|Re: 41->71 Translator and the FTH41ROM LEX file|
Message #5 Posted by Ex-PPC member on 27 Feb 2003, 4:59 a.m.,
in response to message #3 by Gene
"You say that it would take "assembly" techniques. Do you have any ideas or have you been able to do this?"
Nothing is impossible using the right techniques and given sufficient time and effort, but regrettably I think making the Forth ROM run in RAM in exceedingly difficult.
The problem is this: the Forth ROM consists actually of two parts, a soft-configured ROM, that holds the Text Editor, the supporting LEX keywords for the editor and other ancillary LEX files, and a hard-configured ROM that holds the FORTH system and the Assembler.
For efficiency sake, FORTH needs to have its basic dictionary words at fixed addresses, while simultaneously
trying to coexist with the native 71B operating system, that uses to configure everything at variable addresses. The FORTH development team solved the problem by convincing the BASIC developers to include some extra coding to help them achive their goals, namely that whenever the system starts, if it detects a hard-configured ROM at E0000, it reserves 64 Kbytes (from E0000 to EFFFF) for its use, avoiding configuring anything else in that address range.
FORTH is thus written and configured to always run from E0000 onwards. Further, it must ensure that the user words also start at fixed addresses, and it does this by forcing the FORTHRAM file to be the first one in the file chain, and intercepting the configuration poll to compute the size of the variable-length system buffers which precede it, in order to pad them with enough bytes to always make FORTHRAM start at a fixed address as well.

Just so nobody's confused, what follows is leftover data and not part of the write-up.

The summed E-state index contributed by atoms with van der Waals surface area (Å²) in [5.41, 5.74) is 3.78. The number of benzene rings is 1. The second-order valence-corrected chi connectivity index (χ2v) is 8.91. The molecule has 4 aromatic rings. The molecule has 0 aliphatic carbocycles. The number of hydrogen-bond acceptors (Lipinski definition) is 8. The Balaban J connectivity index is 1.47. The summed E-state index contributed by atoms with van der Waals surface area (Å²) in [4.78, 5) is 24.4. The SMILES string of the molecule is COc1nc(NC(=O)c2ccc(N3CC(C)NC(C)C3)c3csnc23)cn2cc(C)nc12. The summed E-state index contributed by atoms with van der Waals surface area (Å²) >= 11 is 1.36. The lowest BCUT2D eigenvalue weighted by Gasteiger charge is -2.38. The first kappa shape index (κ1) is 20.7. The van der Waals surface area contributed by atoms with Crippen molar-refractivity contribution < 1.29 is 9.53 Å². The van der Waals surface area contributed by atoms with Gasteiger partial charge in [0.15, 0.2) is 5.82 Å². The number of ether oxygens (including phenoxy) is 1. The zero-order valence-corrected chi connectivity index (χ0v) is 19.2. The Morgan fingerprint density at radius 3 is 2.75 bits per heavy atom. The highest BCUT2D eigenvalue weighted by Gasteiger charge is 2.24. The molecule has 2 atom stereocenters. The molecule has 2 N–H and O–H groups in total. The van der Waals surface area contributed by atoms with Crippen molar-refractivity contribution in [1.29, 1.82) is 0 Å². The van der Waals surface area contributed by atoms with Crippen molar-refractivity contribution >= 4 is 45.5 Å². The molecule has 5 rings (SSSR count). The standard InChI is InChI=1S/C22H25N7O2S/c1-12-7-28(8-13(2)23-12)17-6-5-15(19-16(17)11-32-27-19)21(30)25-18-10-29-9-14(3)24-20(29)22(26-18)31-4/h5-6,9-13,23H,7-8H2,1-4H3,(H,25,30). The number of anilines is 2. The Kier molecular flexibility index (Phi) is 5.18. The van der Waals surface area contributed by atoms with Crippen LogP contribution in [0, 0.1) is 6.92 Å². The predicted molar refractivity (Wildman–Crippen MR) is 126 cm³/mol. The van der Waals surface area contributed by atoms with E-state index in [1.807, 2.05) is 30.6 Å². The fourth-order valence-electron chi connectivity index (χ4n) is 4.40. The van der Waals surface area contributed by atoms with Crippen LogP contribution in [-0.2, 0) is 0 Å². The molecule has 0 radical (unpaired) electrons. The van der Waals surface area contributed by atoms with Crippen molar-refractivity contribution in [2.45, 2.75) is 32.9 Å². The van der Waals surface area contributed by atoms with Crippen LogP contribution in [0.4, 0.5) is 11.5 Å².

What are we to do then, in order to run FORTH from RAM ? Well, for once we would need to place it exactly at E0000. This is next to impossible to do, as you would need to have so much RAM allocated, and you would need to 'soft-configure' that address space yourself, because the operating system will be done with the configuration by the time your LEX file can take control, and may have allocated those addresses for RAM, ROM, or other purposes.
The other remaining possibility would be to write a 'relocator' LEX file or program that would change all addresses in the FORTH system to their new values, based on
where in the address space resides the FORTH ROM file. But this is unworkable, because you would need a listing of the many hundreds or thousands of fixed addresses that need retouching, plus many of them might be calculated on the fly, so you would need to change the code to recompute them as well. This would be extremely hard work, would require a very detailed, commented listing of the whole FORTH system, and a single mistake or omission would mean disaster.
Also, even if you would do it, the FORTH ROM file would not be the first file in RAM (that will always be the FORTHRAM file), so as the FORTHRAM file grows or shrinks, the FORTH ROM file is bound to move in memory, and the 'relocator' LEX file would need to answer the appropriate POLL to relocate everything again 'on the fly'. Needless to say, this would slow the system to the point of absolute unusability, thus negating the main advantage of FORTH over BASIC, i.e.: speed. The only way to solve this would be for the FORTH system to reside in some suitable IRAM, so that its address would be more easily computable.
There may be other ways, but the mere fact that any LEX file or procedure you could write will only get control after the main system configuration has run and allocated everything makes the task next to insurmountable.